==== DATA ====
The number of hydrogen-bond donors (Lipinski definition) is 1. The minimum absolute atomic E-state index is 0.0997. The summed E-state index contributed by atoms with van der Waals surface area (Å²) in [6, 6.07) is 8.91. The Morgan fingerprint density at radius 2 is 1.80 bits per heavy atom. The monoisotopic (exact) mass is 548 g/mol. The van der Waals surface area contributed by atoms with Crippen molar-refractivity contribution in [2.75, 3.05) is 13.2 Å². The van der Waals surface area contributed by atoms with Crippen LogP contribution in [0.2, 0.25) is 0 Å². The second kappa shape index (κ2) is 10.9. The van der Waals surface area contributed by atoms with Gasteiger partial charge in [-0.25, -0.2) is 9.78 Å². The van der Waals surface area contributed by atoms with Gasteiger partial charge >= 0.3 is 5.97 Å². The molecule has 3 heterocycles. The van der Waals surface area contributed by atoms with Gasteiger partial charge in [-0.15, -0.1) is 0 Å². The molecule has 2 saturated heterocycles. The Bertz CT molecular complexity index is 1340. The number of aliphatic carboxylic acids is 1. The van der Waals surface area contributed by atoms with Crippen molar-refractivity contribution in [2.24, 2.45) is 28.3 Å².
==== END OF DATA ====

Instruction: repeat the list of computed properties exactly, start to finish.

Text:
The number of hydrogen-bond donors (Lipinski definition) is 1. The minimum absolute atomic E-state index is 0.0997. The summed E-state index contributed by atoms with van der Waals surface area (Å²) in [6, 6.07) is 8.91. The Morgan fingerprint density at radius 2 is 1.80 bits per heavy atom. The monoisotopic (exact) mass is 548 g/mol. The van der Waals surface area contributed by atoms with Crippen molar-refractivity contribution in [2.75, 3.05) is 13.2 Å². The van der Waals surface area contributed by atoms with Crippen LogP contribution in [0.2, 0.25) is 0 Å². The second kappa shape index (κ2) is 10.9. The van der Waals surface area contributed by atoms with Gasteiger partial charge in [-0.25, -0.2) is 9.78 Å². The van der Waals surface area contributed by atoms with Gasteiger partial charge >= 0.3 is 5.97 Å². The molecule has 3 heterocycles. The van der Waals surface area contributed by atoms with Gasteiger partial charge in [-0.15, -0.1) is 0 Å². The molecule has 2 saturated heterocycles. The Bertz CT molecular complexity index is 1340. The number of aliphatic carboxylic acids is 1. The van der Waals surface area contributed by atoms with Crippen molar-refractivity contribution in [2.24, 2.45) is 28.3 Å².